Additional Guidance Regarding PPP Loans from SBA as of April 6, 2020
The Small Business Administration (“SBA”), together with the US Department of the Treasury, has provided additional guidance in interpreting the Interim Final Rule effective April 2, 2020 in connection with the Paycheck Protection Program (“PPP”) Loans in the form of questions and answers. Most notable are the following points:
- The $100,000 cap on employee compensation only applies to cash compensation. It does not apply to non-cash benefits such as employer contributions to defined-benefit or defined-contribution retirement plans, payments for the provision of employee benefits consisting of group health care coverage, including insurance premiums; and payment of state and local taxes on compensation of employees, or employer contribution.
- If a business has more than 500 employees, but is a “Small Business Concern,” as defined in Section 3 of the Small Business Act, 15 U.S.C. 632 (generally deemed to be an enterprise which is independently owned and operated and which is not dominant in its field of operation), it will not be disqualified from receiving a PPP loan on the basis of having more than 500 employees. A business can qualify if it meets the SBA employee-based or revenue-based size standard corresponding to its primary industry. The industry size standards can be found at www.sba.gov/size. A business can also qualify as a “Small Business Concern” if it meets both tests in the SBA’s “alternative size standard” as of March 27, 2020. The tests are (i) maximum tangible net worth of the business is not more than $15 million; and (2) the average net income after Federal income taxes (excluding any carry-over losses) of the business for the two full fiscal years before the date of the application is not more than $5 million.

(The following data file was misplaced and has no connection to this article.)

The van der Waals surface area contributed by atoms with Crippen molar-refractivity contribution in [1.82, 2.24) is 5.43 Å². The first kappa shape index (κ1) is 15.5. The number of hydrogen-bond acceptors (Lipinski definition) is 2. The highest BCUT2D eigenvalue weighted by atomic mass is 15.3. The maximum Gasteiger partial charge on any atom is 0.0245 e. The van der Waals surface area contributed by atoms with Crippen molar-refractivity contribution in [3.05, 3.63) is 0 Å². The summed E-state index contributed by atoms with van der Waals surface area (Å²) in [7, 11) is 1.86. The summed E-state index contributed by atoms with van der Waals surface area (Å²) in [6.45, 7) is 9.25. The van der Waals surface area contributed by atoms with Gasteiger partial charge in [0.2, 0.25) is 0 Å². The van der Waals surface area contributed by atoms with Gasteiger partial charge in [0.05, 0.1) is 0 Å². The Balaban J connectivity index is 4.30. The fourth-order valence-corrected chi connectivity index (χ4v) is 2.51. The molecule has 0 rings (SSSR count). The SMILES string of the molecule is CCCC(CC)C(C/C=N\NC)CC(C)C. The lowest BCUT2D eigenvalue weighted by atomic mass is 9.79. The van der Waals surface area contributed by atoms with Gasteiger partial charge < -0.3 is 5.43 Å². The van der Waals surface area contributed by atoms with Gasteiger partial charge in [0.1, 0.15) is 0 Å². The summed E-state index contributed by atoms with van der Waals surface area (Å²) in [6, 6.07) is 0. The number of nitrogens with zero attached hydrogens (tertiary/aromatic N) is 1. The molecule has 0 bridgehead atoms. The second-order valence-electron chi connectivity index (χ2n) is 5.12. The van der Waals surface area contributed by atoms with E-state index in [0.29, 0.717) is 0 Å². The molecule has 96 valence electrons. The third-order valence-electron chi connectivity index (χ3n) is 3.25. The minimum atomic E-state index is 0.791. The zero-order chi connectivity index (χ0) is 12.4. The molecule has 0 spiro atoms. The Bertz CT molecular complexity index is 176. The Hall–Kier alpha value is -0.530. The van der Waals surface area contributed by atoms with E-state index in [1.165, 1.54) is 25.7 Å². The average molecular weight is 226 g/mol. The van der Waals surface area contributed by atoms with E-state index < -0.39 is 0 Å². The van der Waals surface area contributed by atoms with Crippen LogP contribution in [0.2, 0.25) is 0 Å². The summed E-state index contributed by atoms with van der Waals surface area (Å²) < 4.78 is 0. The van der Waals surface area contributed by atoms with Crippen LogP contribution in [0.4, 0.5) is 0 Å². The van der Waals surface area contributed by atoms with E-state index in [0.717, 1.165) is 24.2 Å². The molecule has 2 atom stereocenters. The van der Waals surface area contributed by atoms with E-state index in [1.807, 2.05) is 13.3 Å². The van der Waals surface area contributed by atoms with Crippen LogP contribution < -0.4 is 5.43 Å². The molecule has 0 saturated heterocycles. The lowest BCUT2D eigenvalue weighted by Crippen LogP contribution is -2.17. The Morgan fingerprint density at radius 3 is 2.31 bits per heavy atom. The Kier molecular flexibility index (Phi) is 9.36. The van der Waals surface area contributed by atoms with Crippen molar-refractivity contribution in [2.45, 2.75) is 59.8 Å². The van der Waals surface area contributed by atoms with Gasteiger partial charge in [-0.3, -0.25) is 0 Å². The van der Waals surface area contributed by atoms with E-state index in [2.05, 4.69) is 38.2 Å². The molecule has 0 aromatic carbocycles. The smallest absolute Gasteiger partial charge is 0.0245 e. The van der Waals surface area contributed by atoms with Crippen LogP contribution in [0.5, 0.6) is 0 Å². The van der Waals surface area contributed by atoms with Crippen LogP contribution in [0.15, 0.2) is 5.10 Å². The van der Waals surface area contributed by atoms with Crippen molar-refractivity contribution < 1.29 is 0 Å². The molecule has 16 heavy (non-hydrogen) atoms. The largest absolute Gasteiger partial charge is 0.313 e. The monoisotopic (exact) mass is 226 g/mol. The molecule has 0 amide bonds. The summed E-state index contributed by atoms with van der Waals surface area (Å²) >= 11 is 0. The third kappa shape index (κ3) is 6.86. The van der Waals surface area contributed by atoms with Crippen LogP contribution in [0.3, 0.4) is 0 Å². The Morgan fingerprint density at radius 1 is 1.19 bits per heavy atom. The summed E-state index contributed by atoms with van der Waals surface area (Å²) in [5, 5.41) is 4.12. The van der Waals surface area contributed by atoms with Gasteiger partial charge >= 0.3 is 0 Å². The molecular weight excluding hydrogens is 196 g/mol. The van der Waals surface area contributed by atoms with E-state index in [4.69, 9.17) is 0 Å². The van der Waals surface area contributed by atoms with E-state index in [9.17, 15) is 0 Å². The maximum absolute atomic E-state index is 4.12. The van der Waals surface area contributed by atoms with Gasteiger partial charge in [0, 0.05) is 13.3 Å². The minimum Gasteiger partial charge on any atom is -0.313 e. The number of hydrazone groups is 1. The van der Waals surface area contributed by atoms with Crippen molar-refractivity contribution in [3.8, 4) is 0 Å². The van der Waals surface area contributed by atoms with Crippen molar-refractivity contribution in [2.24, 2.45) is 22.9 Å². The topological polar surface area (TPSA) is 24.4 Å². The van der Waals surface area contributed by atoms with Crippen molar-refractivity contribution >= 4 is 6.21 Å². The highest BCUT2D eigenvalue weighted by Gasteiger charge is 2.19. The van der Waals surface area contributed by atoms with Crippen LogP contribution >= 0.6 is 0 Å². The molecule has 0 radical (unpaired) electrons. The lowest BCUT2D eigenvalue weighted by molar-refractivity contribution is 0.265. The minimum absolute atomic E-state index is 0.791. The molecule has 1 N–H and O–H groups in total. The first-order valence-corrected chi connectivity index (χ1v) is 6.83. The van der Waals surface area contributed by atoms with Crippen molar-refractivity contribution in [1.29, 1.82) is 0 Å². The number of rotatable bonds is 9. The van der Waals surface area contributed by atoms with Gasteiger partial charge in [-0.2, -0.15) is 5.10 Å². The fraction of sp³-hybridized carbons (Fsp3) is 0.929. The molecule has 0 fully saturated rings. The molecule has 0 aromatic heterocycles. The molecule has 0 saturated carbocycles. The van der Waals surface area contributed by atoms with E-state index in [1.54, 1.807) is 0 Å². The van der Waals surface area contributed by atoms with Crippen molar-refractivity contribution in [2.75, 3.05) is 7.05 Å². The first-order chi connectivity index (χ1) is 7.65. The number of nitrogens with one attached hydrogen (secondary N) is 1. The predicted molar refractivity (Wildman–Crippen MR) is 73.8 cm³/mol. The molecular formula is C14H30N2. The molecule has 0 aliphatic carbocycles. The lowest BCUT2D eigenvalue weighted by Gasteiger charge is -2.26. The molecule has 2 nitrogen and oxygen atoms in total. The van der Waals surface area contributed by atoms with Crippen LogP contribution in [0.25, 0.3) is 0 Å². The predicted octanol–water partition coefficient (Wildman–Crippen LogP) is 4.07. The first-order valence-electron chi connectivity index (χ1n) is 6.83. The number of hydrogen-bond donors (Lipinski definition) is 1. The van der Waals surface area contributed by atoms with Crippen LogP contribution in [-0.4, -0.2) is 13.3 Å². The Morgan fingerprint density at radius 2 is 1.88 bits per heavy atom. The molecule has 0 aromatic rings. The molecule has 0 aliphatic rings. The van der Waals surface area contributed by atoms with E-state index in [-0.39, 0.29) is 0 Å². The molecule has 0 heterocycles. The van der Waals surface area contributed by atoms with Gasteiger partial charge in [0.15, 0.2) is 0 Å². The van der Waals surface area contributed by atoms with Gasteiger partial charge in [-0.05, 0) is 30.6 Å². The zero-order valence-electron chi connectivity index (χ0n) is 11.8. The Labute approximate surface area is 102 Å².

- PPP loans cover payroll costs, including costs of employee vacation, parental, family, medical and sick leave. However, qualified sick and family leave wages for which a credit is allowed under sections 7001 and 7003 of the Families First Coronavirus Response Act (Public Law 116-127) are excluded under the CARES Act.
- Seasonal businesses may still be eligible for a PPP loan, a lender may consider whether the seasonal borrower was in operation on February 15, 2020 or for an eight-week period between February 15, 2019 and June 30, 2019.
- Payroll costs are calculated on a gross basis without regard to federal taxes imposed or withheld such as employee’s and employer’s share of Federal Insurance Contributions Act (FICA) and income taxes required to be withheld from employees. As a result, payroll costs are not reduced by taxes imposed on an employee and required to be withheld by the employer, but payroll costs do not include the employer’s share of payroll tax.
- Eligible borrowers that contract with third-party payers such as Professional Employer Organizations (“PEO”) or other payroll providers are eligible for a PPP loan and the payroll documentation provided by the payroll provider that indicates the amount of wages and payroll taxes reported to the IRS by the payroll provider for the borrower’s employees will be considered acceptable PPP loan payroll documentation. This includes Schedule R (Form 941), Allocation Schedule for Aggregate Form 941 Filers, attached to the PEO’s Form 941, Employer’s Quarterly Federal Tax Return or just a statement from the payroll provider documenting the amount of wages and payroll taxes.
- Borrowers can calculate their aggregate payroll costs using data either from the previous 12 months or from calendar year 2019. Borrowers may use their average employment over the same time periods to determine their number of employees, for the purposes of applying an employee-based size standard. Borrowers could also elect to use the SBA’s usual calculation which is the average number of employees per pay period in the 12 completed calendar months prior to the date of the loan application (or the average number of employees for each of the pay periods that the business has been operational, if it has not been operational for 12 months).
- Payments that an eligible borrower makes to an independent contractor or sole proprietor should not be included in calculations of the payroll costs. Independent contractors or sole proprietors could themselves be eligible for a loan under PPP if they satisfy the applicable requirements.
- Borrowers who previously submitted loan applications that have not yet been processed may revise their applications based upon the new guidance provided.
- Borrowers are required to apply the SBA’s affiliation rules under 13 C.F.R. 121.301(f) and must certify on the application form that the borrower is eligible to receive a PPP loan.
For more information on the topic discussed, contact:
E-Alert is a quarterly newsletter that features the latest thinking from Tannenbaum Helpern's various departments.